Book review: Brian Minchin — Torchwood: The Sin Eaters (Read by Gareth David-Lloyd)

This is one of the series of Torchwood audiobooks read by cast members, and the first to be read by Gareth David-Lloyd. This one is only available as an audiobook, not in print. I bought it because I’d heard a sample of David-Lloyd reading an audiobook, and thought he was a good reader. It was well worth the money. The story’s the usual competent tie-in work I’ve found with previous Torchwood books, and David-Lloyd is an excellent audiobook reader.

The story itself is set between series 2 and series 3, with references and foreshadowing that tie it firmly into the series universe for those who’ve seen the referenced episodes, without excluding those who haven’t seen them, or overwhelming the story. The basic plot is standard monster-of-the-week fare for the Torchwood corner of the Whoniverse — an alien castaway courtesy of the rift, its threat magnified by the meddling of local humans who don’t understand what they’re playing with. In this case it’s alien insect larvae which feed on human emotions, and a vicar who thinks he’s found a way to heal people of their sins and guilt. It’s competently written, with a good look at love and the complexity of human emotions, but there’s nothing particularly noteworthy here.

What does stand out is the characterisation, which is as good as you’d expect from the man who was script editor for the show. One thing which I particularly liked was that it showcases both the Gwen/Rhys and the Jack/Ianto relationships, while still acknowledging the attraction between Jack and Gwen. There are a lot of small details which build on what we’ve already been shown in the tv series, showing how the characters and their relationships are developing and changing. It’s a particular joy to see the playful and affectionate side of both romances.

Gareth David-Lloyd does an excellent job of reading the book. He’s a good reader when it comes to the mechanics of reading aloud, well paced and with good tonal colour. He’s also very good at portraying the various characters already known to listeners from the tv series, getting most of them spot on in their dialogue. It’s usually clear who’s speaking, even without dialogue tags — and you can tell the difference between narrator and Ianto’s dialogue. He even mostly gets Jack’s American accent right. I hope he’s invited to do more of the audiobooks.

At two full-length CDs, it’s a lot longer than a standard tv or radio episode, but with it being an audio book you’d expect that for the same basic story. I didn’t feel that it was padded or too long. It feels about the same as reading one of the print tie-in books. Minchin makes good use of the format, taking advantage of being able to show interior monologue without crossing too far into telling rather than showing.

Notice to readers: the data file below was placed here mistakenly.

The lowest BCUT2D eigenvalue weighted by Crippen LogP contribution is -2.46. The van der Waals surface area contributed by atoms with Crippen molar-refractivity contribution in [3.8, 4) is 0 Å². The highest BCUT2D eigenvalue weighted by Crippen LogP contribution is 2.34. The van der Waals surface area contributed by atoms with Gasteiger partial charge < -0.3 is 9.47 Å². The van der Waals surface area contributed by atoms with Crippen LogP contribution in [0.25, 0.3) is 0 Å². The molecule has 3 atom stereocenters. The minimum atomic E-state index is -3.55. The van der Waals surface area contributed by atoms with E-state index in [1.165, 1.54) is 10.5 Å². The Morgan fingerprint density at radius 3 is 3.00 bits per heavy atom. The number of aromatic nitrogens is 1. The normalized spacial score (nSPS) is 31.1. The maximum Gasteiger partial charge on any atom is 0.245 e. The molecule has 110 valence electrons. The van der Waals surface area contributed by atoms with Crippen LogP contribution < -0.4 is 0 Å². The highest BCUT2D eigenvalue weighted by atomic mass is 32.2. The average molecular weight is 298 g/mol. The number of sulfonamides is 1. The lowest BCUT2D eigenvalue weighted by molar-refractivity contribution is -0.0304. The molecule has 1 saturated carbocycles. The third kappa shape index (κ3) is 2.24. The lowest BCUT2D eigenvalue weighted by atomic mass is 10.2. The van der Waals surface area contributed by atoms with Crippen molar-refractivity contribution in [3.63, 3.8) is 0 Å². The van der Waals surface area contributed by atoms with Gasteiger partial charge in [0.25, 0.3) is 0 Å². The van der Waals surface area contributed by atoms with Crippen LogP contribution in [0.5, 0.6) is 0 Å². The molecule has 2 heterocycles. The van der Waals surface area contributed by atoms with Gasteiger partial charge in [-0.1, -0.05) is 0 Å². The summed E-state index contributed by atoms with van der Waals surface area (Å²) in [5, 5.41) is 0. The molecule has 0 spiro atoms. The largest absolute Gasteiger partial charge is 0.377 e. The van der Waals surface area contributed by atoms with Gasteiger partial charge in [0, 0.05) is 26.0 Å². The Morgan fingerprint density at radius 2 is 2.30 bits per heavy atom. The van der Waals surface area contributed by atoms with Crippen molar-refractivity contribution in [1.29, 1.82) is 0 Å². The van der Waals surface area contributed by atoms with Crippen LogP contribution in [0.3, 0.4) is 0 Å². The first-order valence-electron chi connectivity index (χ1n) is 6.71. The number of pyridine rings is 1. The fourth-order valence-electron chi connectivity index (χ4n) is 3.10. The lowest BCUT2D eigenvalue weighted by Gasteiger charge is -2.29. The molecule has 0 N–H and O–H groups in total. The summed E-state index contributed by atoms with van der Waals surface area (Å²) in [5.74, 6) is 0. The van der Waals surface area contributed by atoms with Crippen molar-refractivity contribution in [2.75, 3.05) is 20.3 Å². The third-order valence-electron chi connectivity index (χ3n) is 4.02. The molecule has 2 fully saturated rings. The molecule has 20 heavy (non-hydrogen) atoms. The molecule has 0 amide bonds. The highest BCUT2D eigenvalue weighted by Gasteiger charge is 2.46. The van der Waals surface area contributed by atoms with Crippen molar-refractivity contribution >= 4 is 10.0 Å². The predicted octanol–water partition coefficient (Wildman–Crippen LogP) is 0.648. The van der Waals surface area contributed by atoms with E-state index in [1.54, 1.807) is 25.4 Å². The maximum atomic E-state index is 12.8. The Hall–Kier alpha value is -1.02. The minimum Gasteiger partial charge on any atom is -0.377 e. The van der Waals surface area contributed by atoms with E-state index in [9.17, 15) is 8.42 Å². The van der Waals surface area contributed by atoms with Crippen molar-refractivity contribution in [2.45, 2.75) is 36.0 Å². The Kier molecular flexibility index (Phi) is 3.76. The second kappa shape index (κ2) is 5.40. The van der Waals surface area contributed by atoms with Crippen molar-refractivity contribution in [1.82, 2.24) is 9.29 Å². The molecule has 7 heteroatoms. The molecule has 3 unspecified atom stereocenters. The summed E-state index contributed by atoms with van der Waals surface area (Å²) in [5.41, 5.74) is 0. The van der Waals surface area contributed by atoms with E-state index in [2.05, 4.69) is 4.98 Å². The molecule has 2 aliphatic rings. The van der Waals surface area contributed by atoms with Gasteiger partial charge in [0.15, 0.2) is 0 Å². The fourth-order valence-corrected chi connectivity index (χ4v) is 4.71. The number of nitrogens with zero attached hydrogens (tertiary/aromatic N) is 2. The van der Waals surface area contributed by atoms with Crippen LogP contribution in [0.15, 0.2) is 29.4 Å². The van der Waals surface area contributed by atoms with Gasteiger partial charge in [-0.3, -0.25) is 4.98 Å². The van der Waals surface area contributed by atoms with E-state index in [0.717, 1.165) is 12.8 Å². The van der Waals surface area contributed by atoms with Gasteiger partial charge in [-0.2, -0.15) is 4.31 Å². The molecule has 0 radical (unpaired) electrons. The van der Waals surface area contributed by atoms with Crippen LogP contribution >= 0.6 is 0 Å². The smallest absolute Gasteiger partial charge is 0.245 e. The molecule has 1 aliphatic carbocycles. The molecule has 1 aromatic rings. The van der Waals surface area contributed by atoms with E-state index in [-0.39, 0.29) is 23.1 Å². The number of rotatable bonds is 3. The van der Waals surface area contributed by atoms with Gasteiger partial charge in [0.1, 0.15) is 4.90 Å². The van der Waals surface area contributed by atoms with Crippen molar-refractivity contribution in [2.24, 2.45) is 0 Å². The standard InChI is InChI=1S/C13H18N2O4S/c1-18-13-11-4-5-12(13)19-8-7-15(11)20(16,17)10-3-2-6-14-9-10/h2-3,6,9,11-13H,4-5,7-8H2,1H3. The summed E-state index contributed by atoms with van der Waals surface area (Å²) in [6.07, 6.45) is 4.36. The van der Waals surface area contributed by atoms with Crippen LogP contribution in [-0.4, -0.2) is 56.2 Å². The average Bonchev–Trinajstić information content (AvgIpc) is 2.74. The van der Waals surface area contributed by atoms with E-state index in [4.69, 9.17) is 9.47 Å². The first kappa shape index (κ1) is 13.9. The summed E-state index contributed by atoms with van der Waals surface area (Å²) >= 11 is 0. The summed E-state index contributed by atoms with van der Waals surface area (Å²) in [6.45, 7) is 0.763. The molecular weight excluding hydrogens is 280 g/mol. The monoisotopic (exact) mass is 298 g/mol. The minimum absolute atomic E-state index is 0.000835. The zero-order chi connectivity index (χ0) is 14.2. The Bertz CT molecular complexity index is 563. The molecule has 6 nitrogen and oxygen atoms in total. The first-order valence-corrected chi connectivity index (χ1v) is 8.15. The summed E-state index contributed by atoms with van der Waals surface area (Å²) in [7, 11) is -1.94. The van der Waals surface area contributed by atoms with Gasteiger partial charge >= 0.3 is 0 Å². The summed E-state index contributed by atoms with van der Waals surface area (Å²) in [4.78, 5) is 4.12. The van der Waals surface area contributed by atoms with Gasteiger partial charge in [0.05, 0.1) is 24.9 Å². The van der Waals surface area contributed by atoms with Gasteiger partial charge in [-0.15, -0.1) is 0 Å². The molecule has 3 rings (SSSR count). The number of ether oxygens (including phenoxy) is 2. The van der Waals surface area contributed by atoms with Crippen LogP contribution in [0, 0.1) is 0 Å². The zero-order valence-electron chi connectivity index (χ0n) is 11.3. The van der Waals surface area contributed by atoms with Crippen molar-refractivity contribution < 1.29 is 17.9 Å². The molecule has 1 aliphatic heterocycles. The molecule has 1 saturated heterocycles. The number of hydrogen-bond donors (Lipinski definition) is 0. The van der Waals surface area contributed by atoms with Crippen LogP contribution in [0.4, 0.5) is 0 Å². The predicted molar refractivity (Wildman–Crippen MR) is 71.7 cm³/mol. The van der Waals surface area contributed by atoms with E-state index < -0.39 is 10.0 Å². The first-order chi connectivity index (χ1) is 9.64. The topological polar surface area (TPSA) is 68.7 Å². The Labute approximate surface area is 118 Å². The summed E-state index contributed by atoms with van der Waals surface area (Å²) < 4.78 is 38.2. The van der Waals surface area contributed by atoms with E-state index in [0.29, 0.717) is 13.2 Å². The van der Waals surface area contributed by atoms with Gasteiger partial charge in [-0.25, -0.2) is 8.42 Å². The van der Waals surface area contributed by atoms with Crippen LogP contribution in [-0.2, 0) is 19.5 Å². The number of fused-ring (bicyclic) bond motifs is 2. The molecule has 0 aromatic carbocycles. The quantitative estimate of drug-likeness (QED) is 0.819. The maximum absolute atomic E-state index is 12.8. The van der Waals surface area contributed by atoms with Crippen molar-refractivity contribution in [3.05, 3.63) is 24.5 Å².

I enjoyed this a lot, and happily listened to it again a couple of weeks after the first time through. Definitely worth the attention of Torchwood fans in general, and very much recommended for fans of both Ianto Jones and Gareth David-Lloyd — both the character and the actor are well served by this title.

Available as both CD and download.

LibraryThing entry
at Amazon UK
at Play
at Amazon US


4 thoughts on “Book review: Brian Minchin — Torchwood: The Sin Eaters (Read by Gareth David-Lloyd)

  1. I agree totally with you. Gareth has one of the most compelling voices I’ve ever heard. I could listen to him read the phone book and enjoy it. I tend to listen to this story at least once a week and have yet to tire of it.
    He also sings wonderfully and I love his band Blue Gillespie.
    The only thing I disagree with (and this is the Woodie/ Ianto lover in me talking) is your comment about this story being set between series 2 and 3. In my humble opinion, series 3 never took place.

    1. There is a certain amount of foreshadowing of series 3 you’ll have to ignore, of course. But I much prefer the way the Jack/Ianto relationship is portrayed in this story. The fairly equal level of affection and security is a much more natural development of where the relationship was towards the end of series 2 than what we get through most of series 3.

    1. If this is the sort of thing you like, you’ll probably like Torchwood a lot — although the quality of individual episodes varies enormously. With it starting life on the BBC’s channel for minority and cult interest shows, they had a lot more freedom to experiment than they would have had on the mainstream channel, and it shows — for both good and ill.

      I’ve been doing reaction posts on my LiveJournal to the episodes as I work my way through the season 1 boxset — on hiatus after I got a job, but it will give you some feel for the show:
      DVD reviews

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